The Emperor of China is a Chinaman, as you most likely know, and everyone around him is a Chinaman too. It’s been a great many years since this story happened in China, but that’s all the more reason for telling it before it gets forgotten.
The Emperor’s palace was the wonder of the world. It was made entirely of fine porcelain, extremely expensive but so delicate that you could touch it only with the greatest of care. In the garden the rarest flowers bloomed, and to the prettiest ones were tied little silver bells which tinkled so that no one could pass by without noticing them. Yes, all things were arranged according to plan in the Emperor’s garden, though how far and wide it extended not even the gardener knew. If you walked on and on, you came to a fine forest where the trees were tall and the lakes were deep. The forest ran down to the deep blue sea, so close that tall ships could sail under the branches of the trees. In these trees a nightingale lived. His song was so ravishing that even the poor fisherman, who had much else to do, stopped to listen on the nights when he went out to cast his nets, and heard the nightingale.
“How beautiful that is,” he said, but he had his work to attend to, and he would forget the bird’s song. But the next night, when he heard the song he would again say, “How beautiful.”
From all the countries in the world travelers came to the city of the Emperor. They admired the city. They admired the palace and its garden, but when they heard the nightingale they said, “That is the best of all.”
And the travelers told of it when they came home, and men of learning wrote many books about the town, about the palace, and about the garden. But they did not forget the nightingale. They praised him highest of all, and those who were poets wrote magnificent poems about the nightingale who lived in the forest by the deep sea.
These books went all the world over, and some of them came even to the Emperor of China. He sat in his golden chair and read, nodding his head in delight over such glowing descriptions of his city, and palace, and garden. But the nightingale is the best of all. He read it in print.
“What’s this?” the Emperor exclaimed. “I don’t know of any nightingale. Can there be such a bird in my empire-in my own garden-and I not know it? To think that I should have to learn of it out of a book.”
Thereupon he called his Lord-in-Waiting, who was so exalted that when anyone of lower rank dared speak to him, or ask him a question, he only answered, “P”, which means nothing at all.
“They say there’s a most remarkable bird called the nightingale,” said the Emperor. “They say it’s the best thing in all my empire. Why haven’t I been told about it?”
“I’ve never heard the name mentioned,” said the Lord-in-Waiting. “He hasn’t been presented at court.”
“I command that he appear before me this evening, and sing,” said the Emperor. “The whole world knows my possessions better than I do!”
“I never heard of him before,” said the Lord-in-Waiting. “But I shall look for him. I’ll find him.”
But where? The Lord-in-Waiting ran upstairs and downstairs, through all the rooms and corridors, but no one he met with had ever heard tell of the nightingale. So the Lord-in-Waiting ran back to the Emperor, and said it must be a story invented by those who write books. “Your Imperial Majesty would scarcely believe how much of what is written is fiction, if not downright black art.”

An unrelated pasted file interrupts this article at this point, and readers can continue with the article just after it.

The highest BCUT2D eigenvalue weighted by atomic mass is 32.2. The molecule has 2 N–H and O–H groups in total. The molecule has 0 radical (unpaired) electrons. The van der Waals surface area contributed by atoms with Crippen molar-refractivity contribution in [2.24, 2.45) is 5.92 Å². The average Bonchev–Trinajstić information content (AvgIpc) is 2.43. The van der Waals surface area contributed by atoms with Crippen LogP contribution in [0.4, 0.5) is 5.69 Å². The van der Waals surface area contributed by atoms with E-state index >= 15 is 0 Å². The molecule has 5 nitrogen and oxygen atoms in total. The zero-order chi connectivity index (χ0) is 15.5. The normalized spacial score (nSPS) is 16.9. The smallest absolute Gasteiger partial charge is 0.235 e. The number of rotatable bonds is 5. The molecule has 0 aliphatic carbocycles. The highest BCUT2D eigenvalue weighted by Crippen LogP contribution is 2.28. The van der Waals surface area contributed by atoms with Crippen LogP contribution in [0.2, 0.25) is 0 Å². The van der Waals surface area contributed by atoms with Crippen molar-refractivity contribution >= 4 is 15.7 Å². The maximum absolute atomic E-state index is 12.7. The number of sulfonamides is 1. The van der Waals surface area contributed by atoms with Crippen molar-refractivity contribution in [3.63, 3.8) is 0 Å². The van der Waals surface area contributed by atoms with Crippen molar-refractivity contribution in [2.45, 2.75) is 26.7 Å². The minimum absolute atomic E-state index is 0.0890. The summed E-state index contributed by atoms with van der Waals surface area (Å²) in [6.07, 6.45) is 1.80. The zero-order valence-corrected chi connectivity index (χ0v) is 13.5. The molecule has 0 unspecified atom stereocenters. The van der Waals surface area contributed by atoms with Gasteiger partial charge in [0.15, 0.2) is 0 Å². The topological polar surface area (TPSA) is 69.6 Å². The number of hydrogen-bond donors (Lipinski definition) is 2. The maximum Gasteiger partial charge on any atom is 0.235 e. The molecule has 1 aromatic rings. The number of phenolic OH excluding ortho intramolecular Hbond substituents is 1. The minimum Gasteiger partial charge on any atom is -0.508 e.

“But the book I read was sent me by the mighty Emperor of Japan,” said the Emperor. “Therefore it can’t be a pack of lies. I must hear this nightingale. I insist upon his being here this evening. He has my high imperial favor, and if he is not forthcoming I will have the whole court punched in the stomach, directly after supper.”
“Tsing-pe!” said the Lord-in-Waiting, and off he scurried up the stairs, through all the rooms and corridors. And half the court ran with him, for no one wanted to be punched in the stomach after supper.
There was much questioning as to the whereabouts of this remarkable nightingale, who was so well known everywhere in the world except at home. At last they found a poor little kitchen girl, who said:
“The nightingale? I know him well. Yes, indeed he can sing. Every evening I get leave to carry scraps from table to my sick mother. She lives down by the shore. When I start back I am tired, and rest in the woods. Then I hear the nightingale sing. It brings tears to my eyes. It’s as if my mother were kissing me.”
“Little kitchen girl,” said the Lord-in-Waiting, “I’ll have you appointed scullion for life. I’ll even get permission for you to watch the Emperor dine, if you’ll take us to the nightingale who is commanded to appear at court this evening.”
So they went into the forest where the nightingale usually sang. Half the court went along. On the way to the forest a cow began to moo.
“Oh,” cried a courtier, “that must be it. What a powerful voice for a creature so small. I’m sure I’ve heard her sing before.”
“No, that’s the cow lowing,” said the little kitchen girl. “We still have a long way to go.”
Then the frogs in the marsh began to croak.
“Glorious!” said the Chinese court person. “Now I hear it-like church bells ringing.”
“No, that’s the frogs,” said the little kitchen girl. “But I think we shall hear him soon.”
Then the nightingale sang.
“That’s it,” said the little kitchen girl. “Listen, listen! And yonder he sits.” She pointed to a little gray bird high up in the branches.
“Is it possible?” cried the Lord-in Waiting. “Well, I never would have thought he looked like that, so unassuming. But he has probably turned pale at seeing so many important people around him.”
“Little nightingale,” the kitchen girl called to him, “our gracious Emperor wants to hear you sing.”
“With the greatest of pleasure,” answered the nightingale, and burst into song.
“Very similar to the sound of glass bells,” said the Lord-in-Waiting. “Just see his little throat, how busily it throbs. I’m astounded that we have never heard him before. I’m sure he’ll be a great success at court.”
“Shall I sing to the Emperor again?” asked the nightingale, for he thought that the Emperor was present.